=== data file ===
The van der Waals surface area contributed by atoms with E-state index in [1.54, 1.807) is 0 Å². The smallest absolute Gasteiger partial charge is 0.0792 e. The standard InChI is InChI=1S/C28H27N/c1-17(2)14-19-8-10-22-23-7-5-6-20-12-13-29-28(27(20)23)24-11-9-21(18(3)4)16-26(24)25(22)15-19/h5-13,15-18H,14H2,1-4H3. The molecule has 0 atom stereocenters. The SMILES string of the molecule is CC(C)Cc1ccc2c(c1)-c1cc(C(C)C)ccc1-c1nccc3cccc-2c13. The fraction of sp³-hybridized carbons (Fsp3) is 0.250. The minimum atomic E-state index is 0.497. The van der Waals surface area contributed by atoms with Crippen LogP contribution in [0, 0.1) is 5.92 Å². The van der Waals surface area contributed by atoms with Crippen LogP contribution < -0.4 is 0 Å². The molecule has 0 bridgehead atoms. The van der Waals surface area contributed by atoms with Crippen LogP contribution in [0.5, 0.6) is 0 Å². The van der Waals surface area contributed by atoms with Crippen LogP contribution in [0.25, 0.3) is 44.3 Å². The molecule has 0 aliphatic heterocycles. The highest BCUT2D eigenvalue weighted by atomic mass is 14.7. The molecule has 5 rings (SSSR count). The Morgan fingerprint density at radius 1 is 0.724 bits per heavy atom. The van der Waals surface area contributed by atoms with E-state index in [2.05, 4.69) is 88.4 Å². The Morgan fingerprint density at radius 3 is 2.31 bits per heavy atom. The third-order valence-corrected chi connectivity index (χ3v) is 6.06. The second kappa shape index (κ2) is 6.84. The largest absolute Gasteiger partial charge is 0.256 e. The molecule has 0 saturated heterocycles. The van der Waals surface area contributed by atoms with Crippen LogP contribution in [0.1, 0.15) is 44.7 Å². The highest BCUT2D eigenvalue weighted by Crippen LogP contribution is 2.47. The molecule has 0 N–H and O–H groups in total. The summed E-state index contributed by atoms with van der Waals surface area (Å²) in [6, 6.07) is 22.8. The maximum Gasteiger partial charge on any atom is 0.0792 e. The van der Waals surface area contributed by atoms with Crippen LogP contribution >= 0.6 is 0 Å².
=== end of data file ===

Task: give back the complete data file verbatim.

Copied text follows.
The van der Waals surface area contributed by atoms with E-state index in [1.54, 1.807) is 0 Å². The smallest absolute Gasteiger partial charge is 0.0792 e. The standard InChI is InChI=1S/C28H27N/c1-17(2)14-19-8-10-22-23-7-5-6-20-12-13-29-28(27(20)23)24-11-9-21(18(3)4)16-26(24)25(22)15-19/h5-13,15-18H,14H2,1-4H3. The molecule has 0 atom stereocenters. The SMILES string of the molecule is CC(C)Cc1ccc2c(c1)-c1cc(C(C)C)ccc1-c1nccc3cccc-2c13. The fraction of sp³-hybridized carbons (Fsp3) is 0.250. The minimum atomic E-state index is 0.497. The van der Waals surface area contributed by atoms with Crippen LogP contribution in [0, 0.1) is 5.92 Å². The van der Waals surface area contributed by atoms with Crippen LogP contribution < -0.4 is 0 Å². The molecule has 0 bridgehead atoms. The van der Waals surface area contributed by atoms with Crippen LogP contribution in [0.5, 0.6) is 0 Å². The van der Waals surface area contributed by atoms with Crippen LogP contribution in [0.25, 0.3) is 44.3 Å². The molecule has 0 aliphatic heterocycles. The highest BCUT2D eigenvalue weighted by atomic mass is 14.7. The molecule has 5 rings (SSSR count). The Morgan fingerprint density at radius 1 is 0.724 bits per heavy atom. The van der Waals surface area contributed by atoms with E-state index in [2.05, 4.69) is 88.4 Å². The Morgan fingerprint density at radius 3 is 2.31 bits per heavy atom. The third-order valence-corrected chi connectivity index (χ3v) is 6.06. The second kappa shape index (κ2) is 6.84. The largest absolute Gasteiger partial charge is 0.256 e. The molecule has 0 saturated heterocycles. The van der Waals surface area contributed by atoms with Crippen LogP contribution in [0.1, 0.15) is 44.7 Å². The highest BCUT2D eigenvalue weighted by Crippen LogP contribution is 2.47. The molecule has 0 N–H and O–H groups in total. The summed E-state index contributed by atoms with van der Waals surface area (Å²) in [6, 6.07) is 22.8. The maximum Gasteiger partial charge on any atom is 0.0792 e. The van der Waals surface area contributed by atoms with Crippen LogP contribution >= 0.6 is 0 Å².